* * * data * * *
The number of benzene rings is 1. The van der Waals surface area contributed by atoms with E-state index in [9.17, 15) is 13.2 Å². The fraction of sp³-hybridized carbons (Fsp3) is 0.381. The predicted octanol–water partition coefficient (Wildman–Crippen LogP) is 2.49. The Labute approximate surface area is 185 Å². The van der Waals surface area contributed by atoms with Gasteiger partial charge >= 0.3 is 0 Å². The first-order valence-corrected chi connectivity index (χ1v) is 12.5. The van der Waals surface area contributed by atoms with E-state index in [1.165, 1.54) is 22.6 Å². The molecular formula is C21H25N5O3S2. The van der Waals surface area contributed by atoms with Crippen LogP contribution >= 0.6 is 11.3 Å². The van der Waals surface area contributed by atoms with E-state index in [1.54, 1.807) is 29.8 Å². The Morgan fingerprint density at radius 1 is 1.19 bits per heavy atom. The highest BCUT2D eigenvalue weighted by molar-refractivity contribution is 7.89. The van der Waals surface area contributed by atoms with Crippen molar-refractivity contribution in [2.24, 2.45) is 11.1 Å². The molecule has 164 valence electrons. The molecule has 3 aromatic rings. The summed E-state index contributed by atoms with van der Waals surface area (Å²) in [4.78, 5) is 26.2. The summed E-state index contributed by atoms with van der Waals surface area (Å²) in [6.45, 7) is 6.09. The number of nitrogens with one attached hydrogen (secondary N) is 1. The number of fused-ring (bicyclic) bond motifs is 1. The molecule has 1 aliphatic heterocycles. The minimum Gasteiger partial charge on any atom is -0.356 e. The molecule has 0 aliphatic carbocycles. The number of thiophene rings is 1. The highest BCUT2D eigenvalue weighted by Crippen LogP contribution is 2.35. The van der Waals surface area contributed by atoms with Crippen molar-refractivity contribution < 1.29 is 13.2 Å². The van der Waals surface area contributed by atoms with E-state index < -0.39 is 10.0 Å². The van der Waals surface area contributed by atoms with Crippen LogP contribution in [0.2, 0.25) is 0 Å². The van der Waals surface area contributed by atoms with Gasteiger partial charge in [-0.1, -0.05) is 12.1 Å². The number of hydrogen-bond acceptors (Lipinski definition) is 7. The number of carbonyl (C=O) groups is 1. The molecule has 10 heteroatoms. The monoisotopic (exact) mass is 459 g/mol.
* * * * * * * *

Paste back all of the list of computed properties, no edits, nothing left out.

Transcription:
The number of benzene rings is 1. The van der Waals surface area contributed by atoms with E-state index in [9.17, 15) is 13.2 Å². The fraction of sp³-hybridized carbons (Fsp3) is 0.381. The predicted octanol–water partition coefficient (Wildman–Crippen LogP) is 2.49. The Labute approximate surface area is 185 Å². The van der Waals surface area contributed by atoms with Gasteiger partial charge >= 0.3 is 0 Å². The first-order valence-corrected chi connectivity index (χ1v) is 12.5. The van der Waals surface area contributed by atoms with E-state index in [1.165, 1.54) is 22.6 Å². The molecular formula is C21H25N5O3S2. The van der Waals surface area contributed by atoms with Crippen LogP contribution >= 0.6 is 11.3 Å². The van der Waals surface area contributed by atoms with E-state index in [1.54, 1.807) is 29.8 Å². The Morgan fingerprint density at radius 1 is 1.19 bits per heavy atom. The highest BCUT2D eigenvalue weighted by molar-refractivity contribution is 7.89. The van der Waals surface area contributed by atoms with Crippen molar-refractivity contribution in [2.24, 2.45) is 11.1 Å². The molecule has 164 valence electrons. The molecule has 3 aromatic rings. The summed E-state index contributed by atoms with van der Waals surface area (Å²) in [4.78, 5) is 26.2. The summed E-state index contributed by atoms with van der Waals surface area (Å²) in [6.45, 7) is 6.09. The number of nitrogens with one attached hydrogen (secondary N) is 1. The number of fused-ring (bicyclic) bond motifs is 1. The molecule has 1 aliphatic heterocycles. The minimum Gasteiger partial charge on any atom is -0.356 e. The molecule has 0 aliphatic carbocycles. The number of thiophene rings is 1. The highest BCUT2D eigenvalue weighted by Crippen LogP contribution is 2.35. The van der Waals surface area contributed by atoms with Crippen molar-refractivity contribution < 1.29 is 13.2 Å². The van der Waals surface area contributed by atoms with E-state index < -0.39 is 10.0 Å². The van der Waals surface area contributed by atoms with Crippen LogP contribution in [0.2, 0.25) is 0 Å². The van der Waals surface area contributed by atoms with Gasteiger partial charge in [-0.1, -0.05) is 12.1 Å². The number of hydrogen-bond acceptors (Lipinski definition) is 7. The number of carbonyl (C=O) groups is 1. The molecule has 10 heteroatoms. The monoisotopic (exact) mass is 459 g/mol.